Some cosplayers may have low self esteem before donning there get up. They dress up as a character to become someone else for a while. It may sound childish but what’s the point in being grown up if you can’t be childish sometimes.

Local Split-screen Multiplayer Vs. Online Multiplayer

The amount of choice video games provide is very broad. Players can choose how they want to play a certain game through a variety of methods. Characters can be customised and different paths can be taken to traverse through levels. Gaming is very much influenced by choice but the options provided in playing games socially bares two possibilities. There is the old-fashioned split-screen co-op or versus, where a certain amount of players huddle around a T.V and play the same game locally. However since the boom of Xbox live and the Playstation Network there was a radical new way of playing with your mates by connecting online to play the same games. Distance barriers could now be ignored but it led to the ‘player 2 press start’ option to fade away. This is where the old vs new debate comes in. Which one of these gameplay experiences is the most superior in bringing gamers together? There is only one way to find out! Through looking at their pros and cons.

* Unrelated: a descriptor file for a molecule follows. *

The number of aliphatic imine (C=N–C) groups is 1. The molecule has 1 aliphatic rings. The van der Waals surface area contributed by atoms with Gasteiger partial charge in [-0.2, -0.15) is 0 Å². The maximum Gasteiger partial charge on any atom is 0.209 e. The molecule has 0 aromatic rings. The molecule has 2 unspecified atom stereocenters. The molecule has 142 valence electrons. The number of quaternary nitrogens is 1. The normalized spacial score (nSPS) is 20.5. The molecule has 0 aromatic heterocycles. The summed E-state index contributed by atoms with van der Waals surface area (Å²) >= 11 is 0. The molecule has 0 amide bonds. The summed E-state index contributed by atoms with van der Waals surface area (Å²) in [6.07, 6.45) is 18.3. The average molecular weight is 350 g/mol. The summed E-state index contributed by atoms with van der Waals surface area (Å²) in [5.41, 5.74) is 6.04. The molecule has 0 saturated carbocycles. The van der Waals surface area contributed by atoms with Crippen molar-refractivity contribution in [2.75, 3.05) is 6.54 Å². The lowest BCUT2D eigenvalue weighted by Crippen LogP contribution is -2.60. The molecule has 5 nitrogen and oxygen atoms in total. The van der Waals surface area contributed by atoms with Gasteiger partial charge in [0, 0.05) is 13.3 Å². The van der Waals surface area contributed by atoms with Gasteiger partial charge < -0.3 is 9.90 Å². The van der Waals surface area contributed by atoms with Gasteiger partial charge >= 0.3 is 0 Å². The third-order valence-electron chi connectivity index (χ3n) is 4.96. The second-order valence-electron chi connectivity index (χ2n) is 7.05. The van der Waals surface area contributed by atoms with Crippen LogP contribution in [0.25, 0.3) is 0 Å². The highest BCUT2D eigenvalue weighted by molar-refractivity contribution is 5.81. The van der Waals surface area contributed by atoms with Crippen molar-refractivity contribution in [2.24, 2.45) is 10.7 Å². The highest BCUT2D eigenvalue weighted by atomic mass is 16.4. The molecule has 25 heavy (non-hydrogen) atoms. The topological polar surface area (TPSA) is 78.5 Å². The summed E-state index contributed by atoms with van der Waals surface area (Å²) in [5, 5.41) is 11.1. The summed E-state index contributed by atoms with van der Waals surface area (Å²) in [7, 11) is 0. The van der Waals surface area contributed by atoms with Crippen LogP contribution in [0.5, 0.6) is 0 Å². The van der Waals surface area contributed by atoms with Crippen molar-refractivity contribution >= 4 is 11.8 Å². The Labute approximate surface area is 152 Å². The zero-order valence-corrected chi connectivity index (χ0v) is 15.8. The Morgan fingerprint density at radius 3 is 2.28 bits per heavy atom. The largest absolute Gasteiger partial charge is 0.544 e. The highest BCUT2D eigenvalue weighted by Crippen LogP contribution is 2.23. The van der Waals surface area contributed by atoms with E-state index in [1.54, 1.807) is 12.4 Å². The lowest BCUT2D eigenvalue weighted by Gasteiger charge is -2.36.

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Image Source: Flickr

 

Aspiring games developer? Then dive into Shark Infested Custard!

Located within the University of Essex’s college campus, Shark Infested Custard offers much needed support for budding games designers.  The company is founded by Industry Veteran Steven Huckle, who has worked on many games such as Sensible Soccer, X-Men 2: Wolverine’s Revenge and Need for Speed. Steven now lends his services for support and guidance for creative groups within the Games Hub. Its main aim is to create a greater presence in East Anglia for games developers, a location that lacks any notable game studios or companies. This is essentially what Shark Infested Custard is all about, providing ample opportunities for people with great game ideas buzzing around in there heads for a chance to have a career in the games industry.